HomeSEC Commission Will Vote on Radical Changes to the Wall Street Whistleblower Law On October 23, 2019

SEC Commission Will Vote on Radical Changes to the Wall Street Whistleblower Law On October 23, 2019

Proposed Changes to the Dodd-Frank Act Whistleblower Law Will Destroy Key Protections 

Washington D.C. October 18, 2019. The U.S. Securities and Exchange Commission (“SEC” or “Commission”) will meet at 10 a.m. on October 23, 2019, to vote on proposed changes to the SEC’s highly successful Dodd-Frank Act whistleblower reward program. If approved, the proposed changes will destroy vital Wall Street whistleblower protections, undermine the whistleblower reward law, and place investors at significant risk to be harmed by increased frauds. 

The whistleblower rights law firm of Kohn, Kohn and Colapinto has taken a leadership role in trying to convince the SEC Commissioners to reject all of the anti-whistleblower proposals. Over the past week, whistleblower attorneys from the firm have met with members of the Commission and their staffs. Joining the KKC attorneys at these meetings were representatives from the National Whistleblower Center and ENRON whistleblower/Time Magazine Person of the Year Sherron Watkins

KKC partner Stephen M. Kohn met directly with Commissioners Robert J. Jackson, Jr., Allison Herren Lee, and Hester M. Peirce, and with the staffs from Chairman Jay Clayton and Commissioner Elad L. Roisman on October 9-10, 2019 to discuss the proposed changes.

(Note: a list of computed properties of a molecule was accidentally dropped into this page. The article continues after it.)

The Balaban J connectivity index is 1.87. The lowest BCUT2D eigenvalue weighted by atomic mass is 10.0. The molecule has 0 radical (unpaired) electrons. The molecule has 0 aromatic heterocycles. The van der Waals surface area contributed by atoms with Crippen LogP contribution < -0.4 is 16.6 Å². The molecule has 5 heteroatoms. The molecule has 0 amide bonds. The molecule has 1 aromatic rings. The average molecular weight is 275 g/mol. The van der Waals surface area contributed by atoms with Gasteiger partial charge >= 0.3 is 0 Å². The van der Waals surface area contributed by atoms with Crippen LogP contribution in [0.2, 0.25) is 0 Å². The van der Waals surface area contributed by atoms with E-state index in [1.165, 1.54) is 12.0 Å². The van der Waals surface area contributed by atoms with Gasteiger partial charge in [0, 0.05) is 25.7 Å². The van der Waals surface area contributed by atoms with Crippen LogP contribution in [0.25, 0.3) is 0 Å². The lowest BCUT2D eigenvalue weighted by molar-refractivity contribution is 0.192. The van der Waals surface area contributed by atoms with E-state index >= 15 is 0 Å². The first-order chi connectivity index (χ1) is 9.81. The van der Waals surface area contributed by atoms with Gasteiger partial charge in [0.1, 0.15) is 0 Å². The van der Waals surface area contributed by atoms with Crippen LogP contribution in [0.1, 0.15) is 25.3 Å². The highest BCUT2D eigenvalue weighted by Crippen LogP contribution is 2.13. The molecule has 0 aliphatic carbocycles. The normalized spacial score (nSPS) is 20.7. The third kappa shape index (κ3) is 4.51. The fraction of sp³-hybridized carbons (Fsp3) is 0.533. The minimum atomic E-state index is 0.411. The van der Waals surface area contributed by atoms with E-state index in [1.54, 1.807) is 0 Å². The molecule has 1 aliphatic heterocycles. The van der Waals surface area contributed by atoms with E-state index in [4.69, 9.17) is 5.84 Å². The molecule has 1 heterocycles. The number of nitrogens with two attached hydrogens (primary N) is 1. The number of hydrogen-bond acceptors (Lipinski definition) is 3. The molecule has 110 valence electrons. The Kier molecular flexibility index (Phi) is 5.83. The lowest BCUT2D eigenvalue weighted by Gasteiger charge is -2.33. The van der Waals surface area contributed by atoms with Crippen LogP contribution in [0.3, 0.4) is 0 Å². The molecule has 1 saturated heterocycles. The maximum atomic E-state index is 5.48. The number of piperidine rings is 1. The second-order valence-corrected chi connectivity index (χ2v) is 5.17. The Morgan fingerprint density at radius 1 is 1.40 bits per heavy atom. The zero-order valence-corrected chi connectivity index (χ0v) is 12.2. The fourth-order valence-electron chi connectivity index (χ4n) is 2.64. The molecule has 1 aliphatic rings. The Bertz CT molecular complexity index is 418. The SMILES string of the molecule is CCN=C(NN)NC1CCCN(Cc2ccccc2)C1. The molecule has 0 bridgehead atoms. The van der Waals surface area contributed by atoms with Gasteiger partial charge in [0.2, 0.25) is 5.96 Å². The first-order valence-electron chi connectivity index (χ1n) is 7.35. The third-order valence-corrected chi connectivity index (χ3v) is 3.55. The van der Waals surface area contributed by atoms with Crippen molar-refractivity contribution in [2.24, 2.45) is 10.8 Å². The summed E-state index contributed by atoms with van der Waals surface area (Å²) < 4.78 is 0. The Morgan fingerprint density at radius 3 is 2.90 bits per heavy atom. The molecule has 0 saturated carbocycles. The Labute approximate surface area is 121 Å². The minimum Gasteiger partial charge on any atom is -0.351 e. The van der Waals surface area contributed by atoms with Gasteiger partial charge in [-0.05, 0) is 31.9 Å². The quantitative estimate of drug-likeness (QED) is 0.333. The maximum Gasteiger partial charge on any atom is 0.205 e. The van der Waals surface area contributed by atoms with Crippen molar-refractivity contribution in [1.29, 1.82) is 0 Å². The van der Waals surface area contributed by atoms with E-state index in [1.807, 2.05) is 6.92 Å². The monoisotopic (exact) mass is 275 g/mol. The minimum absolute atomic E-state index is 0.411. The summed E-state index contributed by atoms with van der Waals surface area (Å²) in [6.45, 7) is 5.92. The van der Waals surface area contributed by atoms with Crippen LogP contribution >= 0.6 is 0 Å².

“The Commissioners and their staffs were open to hearing our concerns. We sincerely hope that the Commission does not approve the rules as originally proposed. The changes will cause untold harm to whistleblowers and undermine the current SEC program,” stated Kohn. 

“We are particularly concerned over two proposed rules. The first would disqualify numerous whistleblowers who contact the Commission with highly valuable information on securities frauds. The second would disincentivize highly placed executives from blowing the whistle on major frauds by reducing the amount of compensation in large fraud cases,” Kohn said. 

“It is not surprising that Wall Street strongly supports the radical re-writing of the Dodd-Frank Act. Since the law was passed, Wall Street has heavily lobbied to strip the SEC whistleblower law of its most vital components,” Kohn added. 

The success of the current program is highlighted in the 2018 SEC Whistleblower Office’s Annual Report. Since 2011, the SEC has recovered over $1.7 billion in sanctions from fraudsters in whistleblower cases and paid the whistleblowers over $325 million in awards.  

The importance of incentivizing whistleblowers was affirmed by the former Chairman of the Commission, Mary Jo White, in Remarks at the Securities Enforcement Forum:

“[Whistleblower rewards] persuade people to step forward.

“They put fraudulent conduct on our radar that we may not have found ourselves, or as quickly.

“And they deter wrongdoing by making would-be violators ask themselves – who else is watching me?

“The program also incentivizes companies to report misconduct before a whistleblower comes to us first.

“We believe this program is already a success. And, as more awards are made, we expect more people to come forward, which will dramatically broaden our presence.”

“If approved, the proposed rules will undermine the most successful program protecting investors from frauds. We hope the new Commissioners, appointed by President Trump, will reject every pending proposal that will undermine the program,” Kohn said. 

More Information: 

The SEC’s Notice of Public Meeting to vote on the proposed rules is linked here.

Kohn, Kohn and Colapinto detailed rulemaking comments on the proposed Dodd-Frank Act whistleblower reward program:

National Whistleblower Center and Senator Grassley Letters to SEC on the Proposed Rule:

Speech of former SEC Chairman Mary Jo White, “The SEC as the Whistleblower’s Advocate. ” 

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Photo Credit Scott S.

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